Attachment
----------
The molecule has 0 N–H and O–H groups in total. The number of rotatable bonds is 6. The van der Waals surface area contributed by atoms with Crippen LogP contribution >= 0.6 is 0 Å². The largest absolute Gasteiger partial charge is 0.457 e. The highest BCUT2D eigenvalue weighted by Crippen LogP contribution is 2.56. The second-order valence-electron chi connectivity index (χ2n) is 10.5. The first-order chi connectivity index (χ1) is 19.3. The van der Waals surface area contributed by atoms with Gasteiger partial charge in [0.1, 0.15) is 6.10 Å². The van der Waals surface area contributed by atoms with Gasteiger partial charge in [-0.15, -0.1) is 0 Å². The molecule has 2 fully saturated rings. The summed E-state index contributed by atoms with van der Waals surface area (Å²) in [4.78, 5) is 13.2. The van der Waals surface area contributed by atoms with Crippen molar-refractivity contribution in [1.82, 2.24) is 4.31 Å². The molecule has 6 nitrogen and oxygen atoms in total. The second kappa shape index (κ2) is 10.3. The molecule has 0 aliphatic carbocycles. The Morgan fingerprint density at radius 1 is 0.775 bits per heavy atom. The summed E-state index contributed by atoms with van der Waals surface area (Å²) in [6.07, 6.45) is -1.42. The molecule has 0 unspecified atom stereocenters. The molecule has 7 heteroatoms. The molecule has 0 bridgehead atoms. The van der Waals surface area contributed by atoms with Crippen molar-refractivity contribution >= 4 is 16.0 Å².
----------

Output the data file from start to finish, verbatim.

The molecule has 0 N–H and O–H groups in total. The number of rotatable bonds is 6. The van der Waals surface area contributed by atoms with Crippen LogP contribution >= 0.6 is 0 Å². The largest absolute Gasteiger partial charge is 0.457 e. The highest BCUT2D eigenvalue weighted by Crippen LogP contribution is 2.56. The second-order valence-electron chi connectivity index (χ2n) is 10.5. The first-order chi connectivity index (χ1) is 19.3. The van der Waals surface area contributed by atoms with Gasteiger partial charge in [0.1, 0.15) is 6.10 Å². The van der Waals surface area contributed by atoms with Gasteiger partial charge in [-0.15, -0.1) is 0 Å². The molecule has 2 fully saturated rings. The summed E-state index contributed by atoms with van der Waals surface area (Å²) in [4.78, 5) is 13.2. The van der Waals surface area contributed by atoms with Crippen molar-refractivity contribution in [1.82, 2.24) is 4.31 Å². The molecule has 6 nitrogen and oxygen atoms in total. The second kappa shape index (κ2) is 10.3. The molecule has 0 aliphatic carbocycles. The Morgan fingerprint density at radius 1 is 0.775 bits per heavy atom. The summed E-state index contributed by atoms with van der Waals surface area (Å²) in [6.07, 6.45) is -1.42. The molecule has 0 unspecified atom stereocenters. The molecule has 7 heteroatoms. The molecule has 0 bridgehead atoms. The van der Waals surface area contributed by atoms with Crippen molar-refractivity contribution >= 4 is 16.0 Å².